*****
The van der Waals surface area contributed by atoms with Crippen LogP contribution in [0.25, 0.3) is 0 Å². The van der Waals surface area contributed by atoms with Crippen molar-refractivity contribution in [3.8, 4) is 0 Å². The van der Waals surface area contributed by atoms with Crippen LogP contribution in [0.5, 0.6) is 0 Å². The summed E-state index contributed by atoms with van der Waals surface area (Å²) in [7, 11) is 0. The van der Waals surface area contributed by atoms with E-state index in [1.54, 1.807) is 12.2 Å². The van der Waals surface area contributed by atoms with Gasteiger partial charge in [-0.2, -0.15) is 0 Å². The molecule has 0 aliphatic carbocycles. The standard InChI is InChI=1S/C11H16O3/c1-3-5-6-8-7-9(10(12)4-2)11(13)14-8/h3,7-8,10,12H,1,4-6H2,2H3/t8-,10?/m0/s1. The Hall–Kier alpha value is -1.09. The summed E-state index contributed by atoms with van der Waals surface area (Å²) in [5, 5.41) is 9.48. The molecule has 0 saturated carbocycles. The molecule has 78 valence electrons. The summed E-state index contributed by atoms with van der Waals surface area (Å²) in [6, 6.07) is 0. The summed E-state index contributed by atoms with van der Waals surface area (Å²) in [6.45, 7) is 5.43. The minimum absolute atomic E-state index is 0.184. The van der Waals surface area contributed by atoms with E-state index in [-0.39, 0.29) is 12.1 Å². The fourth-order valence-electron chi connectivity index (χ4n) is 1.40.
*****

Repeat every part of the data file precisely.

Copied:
The van der Waals surface area contributed by atoms with Crippen LogP contribution in [0.25, 0.3) is 0 Å². The van der Waals surface area contributed by atoms with Crippen molar-refractivity contribution in [3.8, 4) is 0 Å². The van der Waals surface area contributed by atoms with Crippen LogP contribution in [0.5, 0.6) is 0 Å². The summed E-state index contributed by atoms with van der Waals surface area (Å²) in [7, 11) is 0. The van der Waals surface area contributed by atoms with E-state index in [1.54, 1.807) is 12.2 Å². The van der Waals surface area contributed by atoms with Gasteiger partial charge in [-0.2, -0.15) is 0 Å². The molecule has 0 aliphatic carbocycles. The standard InChI is InChI=1S/C11H16O3/c1-3-5-6-8-7-9(10(12)4-2)11(13)14-8/h3,7-8,10,12H,1,4-6H2,2H3/t8-,10?/m0/s1. The Hall–Kier alpha value is -1.09. The summed E-state index contributed by atoms with van der Waals surface area (Å²) in [5, 5.41) is 9.48. The molecule has 0 saturated carbocycles. The molecule has 78 valence electrons. The summed E-state index contributed by atoms with van der Waals surface area (Å²) in [6, 6.07) is 0. The summed E-state index contributed by atoms with van der Waals surface area (Å²) in [6.45, 7) is 5.43. The minimum absolute atomic E-state index is 0.184. The van der Waals surface area contributed by atoms with E-state index in [-0.39, 0.29) is 12.1 Å². The fourth-order valence-electron chi connectivity index (χ4n) is 1.40.